Alastair Reynolds adresses this in his science fiction novel The Prefect. In short, the titular character is a moderator for the democratic Right To Vote. In the system described in the novel, everyone is allowed and even encouraged to vote, and it is illegal to take away voting rights of individuals.
Fraudulent behavior of a sub-community is gravely punished with a total "lockdown" - cessation of all communication with that community for a while, possibly as long as 100 years. Individuals trying to ring the system can be punished to death (that's a step too far for SO).1
Now here comes the trick. All voting is done per computer, and the software is intelligent enough to recognize who voted along with the consensus, and who against. Even more so, it also recognizes those who voted against the consensus but turned out to be Right After All.
Since it is not allowed by law to diminish an individual's voting rights, it cannot do anything about the Stupid Masses (there always seems to be one: in real life, here on SO, and a thousand years in the future - what a depressing thought). But it can assign a slightly higher weight to voters who seem to take the broader/better/long term view.2
It would be similar in purpose and use as the Dupe Hammer. The original proposal suggested
[..] I think it would make sense to allow users with a gold tag badge to have a 3x weight for close votes in those tags.
Please keep in mind, this isn't suggesting full moderator one click closure. It only adds weight to the vote. A single user could not do it on their own.
which was implemented as Mighty Mjolnir, giving its wielder the equivalent of a weight of 5 Close Votes:
[..] You can instantly close as a duplicate any question that was originally asked with a tag you have a gold badge for.
(answer to that proposal, my emph.)
It reminds me of
"[..] a being we call the Quadruple. [..] But the Quad has never revealed himself to any other citizen. Perhaps he fears a public stoning. His own wisdom must be a wonderful and terrifying gift, like the curse of Cassandra."
(The Prefect, Alistair Reynolds, p. 122)
and so I strongly suggest to implement it ever so slightly more subtle. Edit reviewers that do not accept a review and it gets rejected may gain a tenth or so in weight. As voting is not as crucial as in the novel, you can even consider disadvantaging approvers for finally-rejected edits (and the reverse).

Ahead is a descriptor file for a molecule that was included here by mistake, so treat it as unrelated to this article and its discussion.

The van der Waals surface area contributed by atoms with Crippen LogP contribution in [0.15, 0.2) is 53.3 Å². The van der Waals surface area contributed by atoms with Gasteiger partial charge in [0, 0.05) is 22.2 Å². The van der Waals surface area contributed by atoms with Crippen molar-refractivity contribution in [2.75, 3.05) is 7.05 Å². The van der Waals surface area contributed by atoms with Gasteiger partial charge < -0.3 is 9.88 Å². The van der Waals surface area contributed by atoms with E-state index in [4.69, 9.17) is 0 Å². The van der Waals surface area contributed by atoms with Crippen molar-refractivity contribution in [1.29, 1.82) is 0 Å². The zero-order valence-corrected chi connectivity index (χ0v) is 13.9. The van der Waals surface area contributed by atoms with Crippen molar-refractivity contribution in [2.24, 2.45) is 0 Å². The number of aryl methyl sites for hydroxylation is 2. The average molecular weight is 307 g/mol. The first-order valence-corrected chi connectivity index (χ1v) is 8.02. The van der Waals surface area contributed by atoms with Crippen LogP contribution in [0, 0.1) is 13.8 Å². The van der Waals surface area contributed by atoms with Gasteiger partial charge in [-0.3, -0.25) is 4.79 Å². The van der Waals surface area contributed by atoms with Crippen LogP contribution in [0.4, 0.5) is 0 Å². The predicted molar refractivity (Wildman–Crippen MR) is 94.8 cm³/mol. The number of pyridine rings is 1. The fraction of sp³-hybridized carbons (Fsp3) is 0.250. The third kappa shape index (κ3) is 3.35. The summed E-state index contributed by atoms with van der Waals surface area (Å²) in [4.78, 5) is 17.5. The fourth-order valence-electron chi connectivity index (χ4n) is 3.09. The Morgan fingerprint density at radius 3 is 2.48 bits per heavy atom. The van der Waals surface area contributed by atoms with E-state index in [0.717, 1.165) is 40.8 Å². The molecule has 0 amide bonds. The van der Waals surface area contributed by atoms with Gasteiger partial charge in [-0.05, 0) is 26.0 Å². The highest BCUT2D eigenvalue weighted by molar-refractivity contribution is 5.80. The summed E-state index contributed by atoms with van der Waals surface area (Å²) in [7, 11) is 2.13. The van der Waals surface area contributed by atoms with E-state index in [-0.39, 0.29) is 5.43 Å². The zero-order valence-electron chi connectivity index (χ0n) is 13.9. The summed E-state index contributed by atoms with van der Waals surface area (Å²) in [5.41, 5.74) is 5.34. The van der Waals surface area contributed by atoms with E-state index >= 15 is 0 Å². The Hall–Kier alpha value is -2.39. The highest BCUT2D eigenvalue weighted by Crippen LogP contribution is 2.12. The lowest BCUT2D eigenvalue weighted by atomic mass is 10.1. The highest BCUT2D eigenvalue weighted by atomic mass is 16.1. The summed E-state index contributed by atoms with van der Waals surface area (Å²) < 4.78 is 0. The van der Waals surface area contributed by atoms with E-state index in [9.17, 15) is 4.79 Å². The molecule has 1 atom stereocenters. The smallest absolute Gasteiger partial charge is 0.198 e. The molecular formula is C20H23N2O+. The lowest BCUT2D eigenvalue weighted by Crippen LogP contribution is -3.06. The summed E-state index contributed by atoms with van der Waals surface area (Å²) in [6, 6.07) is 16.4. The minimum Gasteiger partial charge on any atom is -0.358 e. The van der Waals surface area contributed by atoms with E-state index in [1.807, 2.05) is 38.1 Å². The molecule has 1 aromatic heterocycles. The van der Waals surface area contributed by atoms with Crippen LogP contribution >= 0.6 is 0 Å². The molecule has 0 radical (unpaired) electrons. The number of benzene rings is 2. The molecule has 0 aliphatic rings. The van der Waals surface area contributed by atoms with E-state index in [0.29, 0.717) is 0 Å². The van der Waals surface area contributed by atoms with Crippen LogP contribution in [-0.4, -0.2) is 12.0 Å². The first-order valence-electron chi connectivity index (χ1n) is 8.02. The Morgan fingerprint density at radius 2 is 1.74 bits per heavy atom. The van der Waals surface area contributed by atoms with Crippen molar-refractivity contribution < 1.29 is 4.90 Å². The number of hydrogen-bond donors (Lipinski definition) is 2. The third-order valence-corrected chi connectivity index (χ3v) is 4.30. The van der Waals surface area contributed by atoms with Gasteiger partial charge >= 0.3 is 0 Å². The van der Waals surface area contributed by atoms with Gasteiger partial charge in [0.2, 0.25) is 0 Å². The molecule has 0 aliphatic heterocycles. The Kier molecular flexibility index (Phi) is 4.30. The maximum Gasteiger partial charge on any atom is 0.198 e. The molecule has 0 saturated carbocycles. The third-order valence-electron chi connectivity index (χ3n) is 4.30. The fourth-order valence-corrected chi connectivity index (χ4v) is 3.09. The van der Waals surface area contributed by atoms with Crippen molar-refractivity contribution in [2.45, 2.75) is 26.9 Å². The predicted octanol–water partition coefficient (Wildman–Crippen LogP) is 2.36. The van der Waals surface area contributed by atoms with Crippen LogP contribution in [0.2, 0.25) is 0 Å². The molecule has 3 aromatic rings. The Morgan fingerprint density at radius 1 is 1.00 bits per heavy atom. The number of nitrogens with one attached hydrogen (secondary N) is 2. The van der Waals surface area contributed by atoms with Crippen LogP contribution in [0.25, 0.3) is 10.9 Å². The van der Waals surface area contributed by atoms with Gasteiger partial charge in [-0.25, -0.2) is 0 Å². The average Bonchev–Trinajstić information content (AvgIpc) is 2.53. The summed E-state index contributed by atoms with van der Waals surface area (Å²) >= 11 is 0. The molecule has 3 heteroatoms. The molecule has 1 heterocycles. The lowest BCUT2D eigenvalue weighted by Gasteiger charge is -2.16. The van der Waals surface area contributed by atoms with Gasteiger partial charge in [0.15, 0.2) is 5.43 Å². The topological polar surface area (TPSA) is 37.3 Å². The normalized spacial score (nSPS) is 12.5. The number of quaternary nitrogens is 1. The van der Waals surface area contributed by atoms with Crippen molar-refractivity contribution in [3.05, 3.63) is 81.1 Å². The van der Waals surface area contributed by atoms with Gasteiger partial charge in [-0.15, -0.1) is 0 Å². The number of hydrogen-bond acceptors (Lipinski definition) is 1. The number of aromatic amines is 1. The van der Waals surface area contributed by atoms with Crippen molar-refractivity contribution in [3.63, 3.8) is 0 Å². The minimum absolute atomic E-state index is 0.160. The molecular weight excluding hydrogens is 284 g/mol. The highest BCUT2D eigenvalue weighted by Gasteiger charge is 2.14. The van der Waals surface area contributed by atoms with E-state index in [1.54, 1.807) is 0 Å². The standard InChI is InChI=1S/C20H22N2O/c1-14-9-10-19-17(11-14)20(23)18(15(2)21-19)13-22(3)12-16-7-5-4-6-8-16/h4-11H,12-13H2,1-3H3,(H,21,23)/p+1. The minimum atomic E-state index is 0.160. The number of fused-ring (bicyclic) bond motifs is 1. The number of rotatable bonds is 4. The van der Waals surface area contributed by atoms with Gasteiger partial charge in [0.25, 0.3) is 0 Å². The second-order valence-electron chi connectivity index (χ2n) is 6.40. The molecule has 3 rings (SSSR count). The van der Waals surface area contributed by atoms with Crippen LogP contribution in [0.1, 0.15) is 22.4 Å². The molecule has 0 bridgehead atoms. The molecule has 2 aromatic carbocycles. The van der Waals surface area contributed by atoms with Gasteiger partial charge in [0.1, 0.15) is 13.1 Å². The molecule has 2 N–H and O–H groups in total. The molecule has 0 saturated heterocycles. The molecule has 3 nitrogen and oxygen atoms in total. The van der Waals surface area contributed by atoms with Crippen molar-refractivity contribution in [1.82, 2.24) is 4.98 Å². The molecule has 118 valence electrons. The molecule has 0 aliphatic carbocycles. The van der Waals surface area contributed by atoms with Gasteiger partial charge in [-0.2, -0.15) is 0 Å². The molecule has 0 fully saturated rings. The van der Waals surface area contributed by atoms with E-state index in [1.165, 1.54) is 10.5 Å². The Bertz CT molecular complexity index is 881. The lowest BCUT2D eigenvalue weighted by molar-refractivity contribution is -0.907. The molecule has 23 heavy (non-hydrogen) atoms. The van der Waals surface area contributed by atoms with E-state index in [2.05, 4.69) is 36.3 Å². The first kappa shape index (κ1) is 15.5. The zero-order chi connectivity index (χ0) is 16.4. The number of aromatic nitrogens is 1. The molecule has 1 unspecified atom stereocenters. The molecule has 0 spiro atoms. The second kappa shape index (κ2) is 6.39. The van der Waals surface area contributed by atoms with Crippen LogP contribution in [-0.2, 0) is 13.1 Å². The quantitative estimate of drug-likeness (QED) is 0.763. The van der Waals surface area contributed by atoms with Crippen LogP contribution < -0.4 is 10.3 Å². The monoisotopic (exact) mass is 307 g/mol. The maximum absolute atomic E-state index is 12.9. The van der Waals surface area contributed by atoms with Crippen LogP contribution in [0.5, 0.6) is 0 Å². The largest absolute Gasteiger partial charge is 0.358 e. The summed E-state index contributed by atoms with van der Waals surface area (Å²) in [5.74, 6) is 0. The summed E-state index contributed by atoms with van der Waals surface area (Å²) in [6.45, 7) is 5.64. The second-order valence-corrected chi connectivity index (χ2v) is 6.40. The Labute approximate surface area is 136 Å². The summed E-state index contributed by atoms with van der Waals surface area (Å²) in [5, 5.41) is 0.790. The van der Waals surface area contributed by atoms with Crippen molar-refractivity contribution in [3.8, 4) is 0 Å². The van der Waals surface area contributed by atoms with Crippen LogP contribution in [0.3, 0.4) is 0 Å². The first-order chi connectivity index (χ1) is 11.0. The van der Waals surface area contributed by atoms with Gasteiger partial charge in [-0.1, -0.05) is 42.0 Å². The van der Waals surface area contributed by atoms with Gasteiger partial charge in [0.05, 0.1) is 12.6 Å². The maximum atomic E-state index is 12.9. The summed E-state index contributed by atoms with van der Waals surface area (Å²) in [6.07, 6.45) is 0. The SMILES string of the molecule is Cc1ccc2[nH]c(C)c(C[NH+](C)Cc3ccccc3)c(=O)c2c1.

I do not propose weighing the vote of "bad" reviewers all the way down to 0, essentially taking away their right to vote:
"[..] The system keeps monitoring those individuals, constantly tuning the appropriate weighting factor. If they keep on voting shrewdly, then their
weighting remains, or even increases. If they show a sustained streak of bad judgement, the system weights them back down to the default value."
"Why not just remove their voting rights entirely, if they're that bad?"
"Because then we wouldn't be a democracy," Thory replied. "Everyone deserves a chance to mend their ways."
(idem, p. 122)
The only thing is, the system of the novel has 100 million voters, and since it's a democracy, Majority rules. Raising the number of votes for edit reviews (and Close and Reopen posts, possibly?) to truly democratic values would grind the entire system down to a halt.
Still, it may be worth a go.
1 Common suspensions on SO "to cool down" are typically one week. Bad Behavior is punished with a year-long suspension, but may be way (waaaa-a-a-yy) longer under special circumstances.
I can assure you, though; that suspension was wholly justified.
I'm totally convinced.
2 This is the topic of another question: Rejected Edit that Formatted Code to be Visible, which is an excellent example of the subtility that may be necessary.
On first glance, the consensus seemed to be the editor made a bad call, which should reflect on his status. However, it turns out the consensus was wrong and so the editor should be redeemed, the voting weight of the four Nay-voters decreased, and the one That Got It Right All Along increased.
(Also related: Is an edit which transforms a wall of text appropriate?)